- Pronounced NYO-kee… or something like that.
One of the recipes that is going into the cookbook is my Gnocchi Casserole with Pesto, Broccoli and Sausage. It’s a simple dish with a lot of flavor and great for beginner cooks since it uses ready made ingredients.
A goal of the book, though, is to have a little something for everyone–an impossible dream, perhaps, but there you go. To increase the skill-level of the dish you can do a few things: make your own pesto, make your own sausage, or make your own gnocchi.
I’ve made gnocchi before and it’s really not difficult (though a little finesse doesn’t hurt), but it’s not something most folks have tried and it’s a fun way to impress folks with your kitchen prowess. While gnocchi can be made with flour like any other pasta, the most common gnocchi that comes to mind is a product of mashed potatoes bulked up with eggs and flour, formed into little dumplings and boiled briefly. There’s no special equipment required (unless you count a fork as special equipment) and the technique is very simple.
1 pound of potatoes
3/4 c flour
1 tsp salt
Peel, cube and boil potatoes in salted water until tender, approximately 10 minutes. Drain and mash and allow to cool to room temperature.
Mix in egg, flour and salt gently until combined. Divide the dough into 4 portions and gently roll into a long, 3/4-inch-thick rope of dough. Divide each rope into 8 portions for a total of 32 gnocchi.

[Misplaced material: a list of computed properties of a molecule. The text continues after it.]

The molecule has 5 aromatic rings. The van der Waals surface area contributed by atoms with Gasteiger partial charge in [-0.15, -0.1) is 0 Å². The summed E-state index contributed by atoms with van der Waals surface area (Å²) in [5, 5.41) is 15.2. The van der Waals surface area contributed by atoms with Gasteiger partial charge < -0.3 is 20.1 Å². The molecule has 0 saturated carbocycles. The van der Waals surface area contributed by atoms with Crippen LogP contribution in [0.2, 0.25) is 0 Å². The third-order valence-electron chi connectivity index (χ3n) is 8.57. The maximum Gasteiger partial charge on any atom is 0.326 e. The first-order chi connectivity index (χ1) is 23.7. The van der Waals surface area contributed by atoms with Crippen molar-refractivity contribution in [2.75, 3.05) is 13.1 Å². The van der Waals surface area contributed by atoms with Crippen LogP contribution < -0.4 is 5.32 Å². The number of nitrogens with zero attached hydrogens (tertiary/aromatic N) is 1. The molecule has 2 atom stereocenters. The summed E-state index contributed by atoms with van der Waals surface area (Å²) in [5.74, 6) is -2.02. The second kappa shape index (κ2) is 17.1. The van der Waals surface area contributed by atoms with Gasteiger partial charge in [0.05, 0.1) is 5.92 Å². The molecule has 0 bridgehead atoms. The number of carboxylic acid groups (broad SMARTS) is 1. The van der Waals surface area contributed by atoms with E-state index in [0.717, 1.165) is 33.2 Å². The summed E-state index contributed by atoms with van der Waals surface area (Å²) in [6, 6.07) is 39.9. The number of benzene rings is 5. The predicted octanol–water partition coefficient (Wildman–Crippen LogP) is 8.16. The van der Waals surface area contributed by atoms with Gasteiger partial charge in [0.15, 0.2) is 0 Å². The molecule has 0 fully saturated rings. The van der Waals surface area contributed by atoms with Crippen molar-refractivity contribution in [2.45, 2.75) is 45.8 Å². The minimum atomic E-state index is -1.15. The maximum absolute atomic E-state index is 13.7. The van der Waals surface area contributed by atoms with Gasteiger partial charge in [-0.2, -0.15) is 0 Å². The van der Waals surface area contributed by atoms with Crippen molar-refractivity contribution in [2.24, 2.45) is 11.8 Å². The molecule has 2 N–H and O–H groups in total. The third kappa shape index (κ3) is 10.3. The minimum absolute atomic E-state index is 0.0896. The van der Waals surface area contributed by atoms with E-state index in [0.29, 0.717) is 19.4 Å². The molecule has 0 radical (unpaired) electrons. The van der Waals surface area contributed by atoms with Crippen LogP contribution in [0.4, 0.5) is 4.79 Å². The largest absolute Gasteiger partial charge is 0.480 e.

To form, take each segment, place one cut side against the fork at the base of the tines, smoosh down with your index finger, then roll the dumpling down the fork tines to create ridges on one side and a slightly concave shape on the back.
Place gnocchi in boiling water and boil until they float, just a few minutes unless you’ve chilled them before cooking them or have added a lot to the pot.
Sauce and serve immediately or top with sauce and cheese and finish in the oven, depending on your recipe.
- Basic Gnocchi Formation
These gnocchi end up rather large once cooked so you can also cut them in half before forming–that’s personal preference. The grooves created by the fork tines are great for catching sauces, same as the dent on the back where you finger was pressing. Finally, placing the cut end on the fork is my personal preference–I think the sides pushing out created a nicer, rounded end on the finished gnocchi than the blunt cut edges.
Having made them before, I was curious to know what different flours would do to the gnocchi. Obviously (just like in baking) whole wheat flour is going to taste and look different but what will it do to the texture. It’s a safe bet they might be a bit heavier or solid, less fluffy pillows compared to the all-purpose flour I’d used before. But what about cake flour? I had some in the pantry so I figured I’d give that a try, too!
- A Tale of 3 Gnocchi–Cake, All Purpose and Whole Wheat Flours
Surprisingly enough, the cake flour gnocchi really were lighter in color and texture with a purer flavor than even the bleached all-purpose flour gnocchi. The whole wheat gnocchi was heavier, yes, but it had a great, nutty flavor and would pair very well with a thick, rich sauce. The wheat gnocchi were also amazing reheated the next day!